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Picturing a World

View from a train station

Originally, I had intended to give the Renicks’ a house in Aix-en-Provence, where I spent a semester my sophomore year in college, and place Dr. Aubanel’s sanatorium near its thermal springs. Jeanette and Effie were to stay for a longish visit and encounter Edward swimming in the river Arc, where Paul Cézanne and Êmile Zola swam as boys. It was a familiar and beloved setting for me. I can’t remember now why I changed the location to the little town of L’Estaque, west of Marseille, but I do remember my joy when I read that Cézanne had painted this view from the station. Travel books and timetables of the period told a lot about the journey from Paris to L’Estaque. Cézanne reminded me forcefully of the Provençal glare, color, and harshness that would meet Edward when he arrived and also elements of 19th manmade ugliness.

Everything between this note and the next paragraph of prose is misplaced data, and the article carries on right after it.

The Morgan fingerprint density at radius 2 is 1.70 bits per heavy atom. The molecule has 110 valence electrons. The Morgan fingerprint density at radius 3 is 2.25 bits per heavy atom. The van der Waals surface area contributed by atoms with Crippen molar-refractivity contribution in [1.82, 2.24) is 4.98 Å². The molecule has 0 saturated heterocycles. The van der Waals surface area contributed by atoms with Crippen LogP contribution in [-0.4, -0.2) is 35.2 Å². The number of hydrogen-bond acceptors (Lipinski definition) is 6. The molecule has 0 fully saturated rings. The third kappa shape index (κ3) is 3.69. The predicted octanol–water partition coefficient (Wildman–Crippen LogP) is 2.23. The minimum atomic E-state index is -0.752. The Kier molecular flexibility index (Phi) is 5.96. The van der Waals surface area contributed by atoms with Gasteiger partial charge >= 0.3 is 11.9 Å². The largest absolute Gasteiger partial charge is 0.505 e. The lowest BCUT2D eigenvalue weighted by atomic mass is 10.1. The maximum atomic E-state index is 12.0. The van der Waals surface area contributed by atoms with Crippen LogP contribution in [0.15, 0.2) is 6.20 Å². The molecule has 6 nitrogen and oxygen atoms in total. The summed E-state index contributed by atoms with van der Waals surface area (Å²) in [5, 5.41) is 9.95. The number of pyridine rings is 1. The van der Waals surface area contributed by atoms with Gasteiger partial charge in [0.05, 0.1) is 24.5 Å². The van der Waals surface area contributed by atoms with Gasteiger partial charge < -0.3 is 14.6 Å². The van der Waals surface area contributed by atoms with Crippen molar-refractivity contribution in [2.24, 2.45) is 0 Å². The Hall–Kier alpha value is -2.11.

For a different painting of the viaduct, click here.

The literature on Cézanne is enormous. I couldn’t begin to give advice on where to start. The following three books, however, are the ones that contributed the most background to me revisiting Provence in imagination:

Cézanne Paris-Provence (1995). I was lucky enough to find a copy in the bookstore of the Musée d’Orsay. It is out of print. To find it at a library near you, click here.

Cézanne and Provence: The Painter in His Culture by Nina Maria Athanassoglou-Kallmyer.

Cézanne in Provence, the catalogue for an exhibition that originated at the National Gallery in Washington, D.C. in 2006 and traveled to the Musée Granet in Aix-en-Provence. When I was in Aix, I lived around the corner only a few blocks from the museum—how I wish I could have seen the show there!
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